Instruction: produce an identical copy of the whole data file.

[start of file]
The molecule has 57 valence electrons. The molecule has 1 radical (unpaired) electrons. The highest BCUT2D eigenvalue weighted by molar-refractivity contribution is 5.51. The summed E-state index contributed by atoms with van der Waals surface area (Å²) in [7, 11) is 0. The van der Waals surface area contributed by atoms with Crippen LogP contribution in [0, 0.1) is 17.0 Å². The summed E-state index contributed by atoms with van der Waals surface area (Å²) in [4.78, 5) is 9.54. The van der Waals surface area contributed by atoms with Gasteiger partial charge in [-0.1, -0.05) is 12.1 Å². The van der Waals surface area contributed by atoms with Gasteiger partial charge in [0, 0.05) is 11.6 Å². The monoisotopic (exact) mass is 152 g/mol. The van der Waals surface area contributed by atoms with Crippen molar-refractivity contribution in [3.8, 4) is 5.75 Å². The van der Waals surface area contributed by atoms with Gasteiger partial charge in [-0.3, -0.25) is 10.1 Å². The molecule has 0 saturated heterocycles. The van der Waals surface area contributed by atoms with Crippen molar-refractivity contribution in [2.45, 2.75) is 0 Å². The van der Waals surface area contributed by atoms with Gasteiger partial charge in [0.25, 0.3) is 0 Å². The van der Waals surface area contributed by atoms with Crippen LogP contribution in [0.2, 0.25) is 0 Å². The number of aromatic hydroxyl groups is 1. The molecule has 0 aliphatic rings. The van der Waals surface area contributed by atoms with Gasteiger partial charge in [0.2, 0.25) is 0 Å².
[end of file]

The molecule has 57 valence electrons. The molecule has 1 radical (unpaired) electrons. The highest BCUT2D eigenvalue weighted by molar-refractivity contribution is 5.51. The summed E-state index contributed by atoms with van der Waals surface area (Å²) in [7, 11) is 0. The van der Waals surface area contributed by atoms with Crippen LogP contribution in [0, 0.1) is 17.0 Å². The summed E-state index contributed by atoms with van der Waals surface area (Å²) in [4.78, 5) is 9.54. The van der Waals surface area contributed by atoms with Gasteiger partial charge in [-0.1, -0.05) is 12.1 Å². The van der Waals surface area contributed by atoms with Gasteiger partial charge in [0, 0.05) is 11.6 Å². The monoisotopic (exact) mass is 152 g/mol. The van der Waals surface area contributed by atoms with Crippen molar-refractivity contribution in [3.8, 4) is 5.75 Å². The van der Waals surface area contributed by atoms with Gasteiger partial charge in [-0.3, -0.25) is 10.1 Å². The molecule has 0 saturated heterocycles. The van der Waals surface area contributed by atoms with Crippen molar-refractivity contribution in [2.45, 2.75) is 0 Å². The van der Waals surface area contributed by atoms with Gasteiger partial charge in [0.25, 0.3) is 0 Å². The van der Waals surface area contributed by atoms with Crippen LogP contribution in [0.2, 0.25) is 0 Å². The number of aromatic hydroxyl groups is 1. The molecule has 0 aliphatic rings. The van der Waals surface area contributed by atoms with Gasteiger partial charge in [0.2, 0.25) is 0 Å².